According to William Golding, Lord of the Flies is his "attempt to trace the defects of society back to the defects of human nature." To do that, he creates a setting and characters who should be able to maintain a civilized way of life even without the presence of laws or authority; instead, human nature takes over and all is nearly lost.
A group of English schoolboys is left stranded on an island after a plane crash; no adults survive, so the boys must figure out how to survive on their own, knowing that it may be a long time before they are rescued. It is the perfect setting to test the inclinations of human nature without any restraints or restrictions. Though they hold an election the first time they meet, the boys are certainly not well organized or committed to maintaining order.
In fact, part of the tribe--most of the older boys--spend their days hunting for pigs so they can have meat. For one of those boys (Jack), hunting becomes an obsession. Soon the island is divided into two unequal parts. Ralph is the leader of the smaller, more civilized group, and Jack is the chief of what Golding eventually just refers to as a tribe of savages.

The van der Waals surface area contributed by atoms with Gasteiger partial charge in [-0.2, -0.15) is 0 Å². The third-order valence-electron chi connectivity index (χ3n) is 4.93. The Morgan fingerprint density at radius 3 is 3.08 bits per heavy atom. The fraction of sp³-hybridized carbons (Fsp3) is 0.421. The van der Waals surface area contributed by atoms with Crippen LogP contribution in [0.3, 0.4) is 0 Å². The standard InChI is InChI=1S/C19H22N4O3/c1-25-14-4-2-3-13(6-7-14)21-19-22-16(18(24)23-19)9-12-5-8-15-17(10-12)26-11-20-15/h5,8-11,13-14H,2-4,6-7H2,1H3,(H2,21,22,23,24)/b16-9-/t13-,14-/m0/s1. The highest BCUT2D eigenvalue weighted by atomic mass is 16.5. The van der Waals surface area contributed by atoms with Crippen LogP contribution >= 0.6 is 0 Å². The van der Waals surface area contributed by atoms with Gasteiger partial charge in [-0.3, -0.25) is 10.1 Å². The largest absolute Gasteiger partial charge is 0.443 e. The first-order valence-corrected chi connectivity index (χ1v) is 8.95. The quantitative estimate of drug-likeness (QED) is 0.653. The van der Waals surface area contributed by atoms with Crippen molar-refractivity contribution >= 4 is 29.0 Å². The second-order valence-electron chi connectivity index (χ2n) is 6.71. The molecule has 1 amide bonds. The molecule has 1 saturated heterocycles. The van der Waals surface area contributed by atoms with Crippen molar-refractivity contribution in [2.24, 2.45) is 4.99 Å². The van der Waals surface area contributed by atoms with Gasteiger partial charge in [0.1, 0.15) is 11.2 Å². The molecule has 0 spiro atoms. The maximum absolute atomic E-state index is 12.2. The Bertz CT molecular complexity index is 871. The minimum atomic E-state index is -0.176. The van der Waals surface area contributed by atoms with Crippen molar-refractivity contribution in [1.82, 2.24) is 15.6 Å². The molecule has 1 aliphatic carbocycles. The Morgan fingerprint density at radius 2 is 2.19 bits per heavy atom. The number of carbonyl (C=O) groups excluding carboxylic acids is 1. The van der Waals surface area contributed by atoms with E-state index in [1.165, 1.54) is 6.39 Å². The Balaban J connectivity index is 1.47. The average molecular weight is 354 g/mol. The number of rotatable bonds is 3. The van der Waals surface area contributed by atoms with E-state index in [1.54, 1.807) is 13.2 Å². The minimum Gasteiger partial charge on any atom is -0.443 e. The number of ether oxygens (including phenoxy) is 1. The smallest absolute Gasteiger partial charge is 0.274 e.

Several boys are killed, one in an awful scene of disorder and another deliberately. When Simon, who represents the soul or spirit, dies, things begin to deteriorate more quickly. When Piggy is murdered, all intellect and reason (which he represents) are gone. That just leaves Ralph (the physical aspect of man) and Jack (the unrestrained human nature of man) to battle for supremacy, and Ralph does not have a chance. Every other boy on the island is now part of Jack's tribe, and he has ordered that Ralph be killed.
Just as it appears that Jack will get his way and establish supreme rule over the savages on the island, a naval vessel arrives (after seeing the conflagration the boys have set in order to flush Ralph from hiding) and the boys are rescued. When Ralph sees the naval commander on the beach, he weeps for "the end of innocence" and "the darkness of man’s heart."
For more on the symbolic nature of this novel, visit the attached eNotes link on themes.